Despite the increase in cyberattacks in recent years, few companies still commit to in-house cybersecurity investments. The paradox then comes from organizations that sell cybersecurity solutions to third parties, but their internal systems are dated or deficient. Digital exposes our data to great risk, and Chief Information Security Officers (CISOs) should raise awareness among leaders on this issue where prevention is definitely better than cure.
4 aspects to focus on convincing leaders to invest in cybersecurity
Chief Information Officers (CIOs) and CISOs are well aware of improper corporate data protection risks. However, when they have to explain them to a company’s leaders or managers, they often mistake using complex terms or dwelling on the technical part at the expense of the practical part. In the implementation part, the benefits to the company in terms of economics and business impact are evident. This is why it is important to take action from the first presentation of a Cybersecurity solution.
1. Clear and engaging communication
When we sit around a table, whether it is an internal meeting with the cybersecurity department or whether the expert is an outside consultant, we must establish a relationship of trust. Especially if we decide to outsource the protection of a company’s most important value: confidential data and information. The person speaking will need to convey trust first through nonverbal communication and then a concrete, clear and comprehensive presentation. Cybersecurity software is not a one-time product but a lasting solution. Therefore, the relationship that is established between the team and the executives must be strong.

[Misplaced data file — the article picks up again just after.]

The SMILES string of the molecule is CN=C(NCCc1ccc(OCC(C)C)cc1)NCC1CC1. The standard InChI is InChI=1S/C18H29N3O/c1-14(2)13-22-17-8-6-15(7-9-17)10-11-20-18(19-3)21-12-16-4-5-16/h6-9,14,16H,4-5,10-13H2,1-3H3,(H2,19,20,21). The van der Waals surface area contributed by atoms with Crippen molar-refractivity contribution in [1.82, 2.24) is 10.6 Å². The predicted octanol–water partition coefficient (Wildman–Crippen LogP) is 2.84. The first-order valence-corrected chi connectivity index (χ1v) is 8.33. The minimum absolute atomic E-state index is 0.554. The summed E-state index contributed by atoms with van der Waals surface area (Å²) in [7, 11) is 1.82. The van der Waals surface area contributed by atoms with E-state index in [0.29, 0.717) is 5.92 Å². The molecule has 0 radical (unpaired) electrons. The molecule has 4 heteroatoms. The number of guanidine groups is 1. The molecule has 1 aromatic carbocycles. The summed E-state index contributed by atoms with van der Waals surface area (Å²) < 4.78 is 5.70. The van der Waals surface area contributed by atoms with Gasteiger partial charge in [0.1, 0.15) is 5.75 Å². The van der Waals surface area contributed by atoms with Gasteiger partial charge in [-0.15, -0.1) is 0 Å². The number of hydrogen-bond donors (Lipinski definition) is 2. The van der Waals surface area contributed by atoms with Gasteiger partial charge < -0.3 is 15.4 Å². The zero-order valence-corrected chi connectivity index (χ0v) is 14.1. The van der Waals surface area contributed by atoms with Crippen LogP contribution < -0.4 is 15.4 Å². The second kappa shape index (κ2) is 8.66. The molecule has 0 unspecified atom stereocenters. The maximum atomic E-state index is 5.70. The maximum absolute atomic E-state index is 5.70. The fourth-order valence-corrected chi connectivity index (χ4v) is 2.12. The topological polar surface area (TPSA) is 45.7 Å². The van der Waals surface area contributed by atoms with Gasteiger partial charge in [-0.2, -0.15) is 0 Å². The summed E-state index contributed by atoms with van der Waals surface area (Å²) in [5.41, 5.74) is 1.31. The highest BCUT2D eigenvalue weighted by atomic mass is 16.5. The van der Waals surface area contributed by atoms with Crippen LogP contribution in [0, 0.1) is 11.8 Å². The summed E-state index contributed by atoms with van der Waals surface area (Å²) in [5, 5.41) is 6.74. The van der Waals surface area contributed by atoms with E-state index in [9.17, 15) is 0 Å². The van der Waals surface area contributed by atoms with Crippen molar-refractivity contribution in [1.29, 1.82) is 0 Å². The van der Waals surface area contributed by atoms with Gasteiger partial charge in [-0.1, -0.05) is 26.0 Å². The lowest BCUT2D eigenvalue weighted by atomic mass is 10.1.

The CEO, or their decision-maker, does not want to listen to a monotone talk about the qualities of a solution or technical aspects that they do not know how they will affect the entire organization. The slides or material created for the meeting should be tailored to the potential customer using his data and internal processes.
Better if, instead of cold data and statistics, a story (storytelling technique) is used to lower that reality into a hypothetical risk situation. Taking, for example, a cross-departmental figure, one can simulate a hypothetical hacker attack during usual activities. Showing how easy it is to be fooled by an email that simulates internal conversations makes the danger concrete.
2. Cyber everywhere: show all sectors involved
Whether the company has an in-house IT security department or relies on an outside consultant, this solution will involve all departments and employees. The leader must understand that cyber risk management strategy is not the sole responsibility of the IT department. Confidential and sensitive data affect the entire company, and it is not enough to implement software.
You have to train employees and show them the possible threats and what to do when an attack alert appears. But also how to enable protection on some data and exclude others. In short, technology offers opportunities and facilitates the process, but protection needs responsible behavior and an awareness that every employee will have to achieve.
What will be the key element that every entrepreneur will want to know? Right after the economic investment is made, time is another crucial variable. If I have to involve all departments, I want to know how long they will have to pause their activities, how long the training will last, but also what the impact will be on the entire business ecosystem.